Public Foundations

Public foundations are grantmaking public charities that gain their funds from a variety of sources, which may include foundations, individuals, corporations, or public entities. Public foundations may engage in fundraising, and may seek broad public financial support. They may or may not have endowments. There is no legal definition of a public foundation, but most dedicate a significant portion of their annual budgets to grantmaking. Most community foundations are also grantmaking public charities.

Since public foundations may be defined in different ways, and there is no official IRS or legal definition of public foundations, it is difficult to arrive at statistics that are fully representative of the field.

Below is everything on our site for public foundations. You can use the filtering options on the right to narrow these results.

From the New Economics Foundation, Mission Possible considers how foundations might more effectively use a proportion of their endowment in support of the change they set out to create – their mission. Starting from the premise that paths are made by walking, it explores the potential of ‘mission-connected investment’ or MCI – defined as investment which promises a market return but also helps to achieve mission.

From Rockefeller Philanthropy Advisors, this publication that can inform decisionmakers in philanthropy about how to move forward and implement an agenda for impact investing in their institutions.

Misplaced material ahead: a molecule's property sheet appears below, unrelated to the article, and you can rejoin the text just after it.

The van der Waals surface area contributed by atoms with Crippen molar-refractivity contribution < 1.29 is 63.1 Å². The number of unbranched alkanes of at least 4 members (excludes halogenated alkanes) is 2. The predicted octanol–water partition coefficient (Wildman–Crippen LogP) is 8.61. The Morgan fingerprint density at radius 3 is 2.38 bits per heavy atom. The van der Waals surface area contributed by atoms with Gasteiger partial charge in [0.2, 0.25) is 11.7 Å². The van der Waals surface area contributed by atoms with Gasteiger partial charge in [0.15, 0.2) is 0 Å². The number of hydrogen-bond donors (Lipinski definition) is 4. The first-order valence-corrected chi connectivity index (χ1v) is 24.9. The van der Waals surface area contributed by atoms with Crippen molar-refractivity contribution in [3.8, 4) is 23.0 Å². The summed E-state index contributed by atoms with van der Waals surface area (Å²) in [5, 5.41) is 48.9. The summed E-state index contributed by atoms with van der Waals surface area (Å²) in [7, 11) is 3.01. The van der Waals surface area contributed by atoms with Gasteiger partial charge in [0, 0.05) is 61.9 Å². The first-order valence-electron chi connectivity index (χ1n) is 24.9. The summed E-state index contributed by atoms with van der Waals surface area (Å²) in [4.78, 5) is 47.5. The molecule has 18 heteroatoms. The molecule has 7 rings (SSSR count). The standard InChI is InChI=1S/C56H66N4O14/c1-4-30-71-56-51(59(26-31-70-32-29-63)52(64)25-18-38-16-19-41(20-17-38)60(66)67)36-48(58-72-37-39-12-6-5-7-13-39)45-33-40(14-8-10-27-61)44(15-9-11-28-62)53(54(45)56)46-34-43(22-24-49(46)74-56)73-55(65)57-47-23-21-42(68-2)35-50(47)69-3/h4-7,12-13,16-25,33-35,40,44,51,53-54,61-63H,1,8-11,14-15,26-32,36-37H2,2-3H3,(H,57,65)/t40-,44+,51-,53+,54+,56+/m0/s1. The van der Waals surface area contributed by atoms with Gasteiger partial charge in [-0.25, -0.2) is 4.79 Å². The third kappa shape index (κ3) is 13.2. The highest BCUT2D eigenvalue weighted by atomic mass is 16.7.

As different as foundations can be from one another, they all share the need to know what works and, especially, what works well. The more foundations can show how their grants are making a difference, the more value they can bring to their communities.

To know what works, foundations must evaluate their grants. Evaluation has many benefits. It helps the foundation assess the quality or impact of funded programs, plan and implement new programs, make future grant decisions, and demonstrate accountability to the public trust.

Social media is an increasingly prevalent part of our world. Whether it’s on the news, sitting in traffic, or talking with colleagues, you’ll be hard-pressed to avoid mention of Facebook or Twitter. Is there a good way for your foundation to become involved?

Note to the Program Officer

The scope of the program officer job description has evolved. Where it was once primarily tactical—reviewing funding requests and developing requests for proposals—the program officer’s role more commonly includes strategic activities. Program officers must master three distinct areas: (1) developing and strengthening internal networksand relationships, (2) creating the foundation/giving program’s grantmaking strategy,and (3) engaging grantees and the community.

Both the board and CEO advance each foundation’s mission. They hold different responsibilities, but they need to support and balance each other.

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